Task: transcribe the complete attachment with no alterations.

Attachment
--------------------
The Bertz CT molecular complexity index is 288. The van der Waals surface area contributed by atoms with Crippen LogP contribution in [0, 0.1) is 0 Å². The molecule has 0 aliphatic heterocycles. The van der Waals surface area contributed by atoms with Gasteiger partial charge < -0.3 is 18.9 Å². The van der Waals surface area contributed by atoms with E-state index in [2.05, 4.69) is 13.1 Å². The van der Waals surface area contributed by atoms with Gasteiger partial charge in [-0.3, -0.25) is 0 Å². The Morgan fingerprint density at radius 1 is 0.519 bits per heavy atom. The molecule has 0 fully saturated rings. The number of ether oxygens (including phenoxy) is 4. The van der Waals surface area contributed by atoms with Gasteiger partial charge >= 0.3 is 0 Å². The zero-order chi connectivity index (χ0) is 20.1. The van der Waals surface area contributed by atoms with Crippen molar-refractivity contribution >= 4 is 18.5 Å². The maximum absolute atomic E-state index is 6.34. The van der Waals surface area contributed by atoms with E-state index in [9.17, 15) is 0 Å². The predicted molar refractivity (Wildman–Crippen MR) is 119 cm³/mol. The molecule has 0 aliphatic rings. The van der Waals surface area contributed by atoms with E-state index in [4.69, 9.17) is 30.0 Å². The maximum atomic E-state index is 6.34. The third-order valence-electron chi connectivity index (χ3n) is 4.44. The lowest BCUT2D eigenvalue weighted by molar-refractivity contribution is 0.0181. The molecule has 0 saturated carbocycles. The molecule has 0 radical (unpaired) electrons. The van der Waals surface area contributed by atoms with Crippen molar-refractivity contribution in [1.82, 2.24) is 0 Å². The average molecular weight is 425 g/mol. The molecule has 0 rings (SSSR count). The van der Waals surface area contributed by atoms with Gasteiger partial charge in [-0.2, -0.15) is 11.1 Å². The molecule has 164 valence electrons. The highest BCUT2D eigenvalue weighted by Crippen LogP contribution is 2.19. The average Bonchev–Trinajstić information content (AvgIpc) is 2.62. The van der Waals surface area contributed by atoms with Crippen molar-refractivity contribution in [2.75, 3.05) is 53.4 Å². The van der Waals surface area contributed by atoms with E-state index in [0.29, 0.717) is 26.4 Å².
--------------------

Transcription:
The Bertz CT molecular complexity index is 288. The van der Waals surface area contributed by atoms with Crippen LogP contribution in [0, 0.1) is 0 Å². The molecule has 0 aliphatic heterocycles. The van der Waals surface area contributed by atoms with Gasteiger partial charge < -0.3 is 18.9 Å². The van der Waals surface area contributed by atoms with E-state index in [2.05, 4.69) is 13.1 Å². The van der Waals surface area contributed by atoms with Gasteiger partial charge in [-0.3, -0.25) is 0 Å². The Morgan fingerprint density at radius 1 is 0.519 bits per heavy atom. The molecule has 0 fully saturated rings. The number of ether oxygens (including phenoxy) is 4. The van der Waals surface area contributed by atoms with Gasteiger partial charge >= 0.3 is 0 Å². The zero-order chi connectivity index (χ0) is 20.1. The van der Waals surface area contributed by atoms with Crippen molar-refractivity contribution >= 4 is 18.5 Å². The maximum absolute atomic E-state index is 6.34. The van der Waals surface area contributed by atoms with E-state index in [9.17, 15) is 0 Å². The predicted molar refractivity (Wildman–Crippen MR) is 119 cm³/mol. The molecule has 0 aliphatic rings. The van der Waals surface area contributed by atoms with E-state index in [4.69, 9.17) is 30.0 Å². The maximum atomic E-state index is 6.34. The third-order valence-electron chi connectivity index (χ3n) is 4.44. The lowest BCUT2D eigenvalue weighted by molar-refractivity contribution is 0.0181. The molecule has 0 saturated carbocycles. The molecule has 0 radical (unpaired) electrons. The van der Waals surface area contributed by atoms with Crippen molar-refractivity contribution in [1.82, 2.24) is 0 Å². The average molecular weight is 425 g/mol. The molecule has 0 rings (SSSR count). The van der Waals surface area contributed by atoms with Gasteiger partial charge in [-0.2, -0.15) is 11.1 Å². The molecule has 164 valence electrons. The highest BCUT2D eigenvalue weighted by Crippen LogP contribution is 2.19. The average Bonchev–Trinajstić information content (AvgIpc) is 2.62. The van der Waals surface area contributed by atoms with Crippen molar-refractivity contribution in [2.75, 3.05) is 53.4 Å². The van der Waals surface area contributed by atoms with E-state index in [0.29, 0.717) is 26.4 Å².